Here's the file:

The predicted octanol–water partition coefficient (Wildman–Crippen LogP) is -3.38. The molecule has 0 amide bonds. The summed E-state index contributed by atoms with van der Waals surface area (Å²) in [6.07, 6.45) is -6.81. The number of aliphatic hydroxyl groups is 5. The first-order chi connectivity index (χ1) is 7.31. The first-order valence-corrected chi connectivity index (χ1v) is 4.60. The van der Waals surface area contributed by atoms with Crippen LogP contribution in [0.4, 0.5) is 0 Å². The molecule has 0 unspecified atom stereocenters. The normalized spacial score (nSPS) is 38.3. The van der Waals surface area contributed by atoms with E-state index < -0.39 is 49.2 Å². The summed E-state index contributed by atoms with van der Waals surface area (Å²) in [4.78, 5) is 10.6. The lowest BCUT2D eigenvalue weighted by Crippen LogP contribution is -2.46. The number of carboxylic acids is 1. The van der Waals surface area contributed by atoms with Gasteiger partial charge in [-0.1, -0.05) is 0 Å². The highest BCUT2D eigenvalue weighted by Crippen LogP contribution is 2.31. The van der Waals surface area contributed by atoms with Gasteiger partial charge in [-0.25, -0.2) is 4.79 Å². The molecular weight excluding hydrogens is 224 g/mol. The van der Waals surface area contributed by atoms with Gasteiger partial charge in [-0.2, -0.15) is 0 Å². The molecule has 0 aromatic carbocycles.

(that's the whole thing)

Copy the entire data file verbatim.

The predicted octanol–water partition coefficient (Wildman–Crippen LogP) is -3.38. The molecule has 0 amide bonds. The summed E-state index contributed by atoms with van der Waals surface area (Å²) in [6.07, 6.45) is -6.81. The number of aliphatic hydroxyl groups is 5. The first-order chi connectivity index (χ1) is 7.31. The first-order valence-corrected chi connectivity index (χ1v) is 4.60. The van der Waals surface area contributed by atoms with Crippen LogP contribution in [0.4, 0.5) is 0 Å². The molecule has 0 unspecified atom stereocenters. The normalized spacial score (nSPS) is 38.3. The van der Waals surface area contributed by atoms with E-state index < -0.39 is 49.2 Å². The summed E-state index contributed by atoms with van der Waals surface area (Å²) in [4.78, 5) is 10.6. The lowest BCUT2D eigenvalue weighted by Crippen LogP contribution is -2.46. The number of carboxylic acids is 1. The van der Waals surface area contributed by atoms with Gasteiger partial charge in [-0.1, -0.05) is 0 Å². The highest BCUT2D eigenvalue weighted by Crippen LogP contribution is 2.31. The van der Waals surface area contributed by atoms with Gasteiger partial charge in [-0.25, -0.2) is 4.79 Å². The molecular weight excluding hydrogens is 224 g/mol. The van der Waals surface area contributed by atoms with Gasteiger partial charge in [-0.2, -0.15) is 0 Å². The molecule has 0 aromatic carbocycles.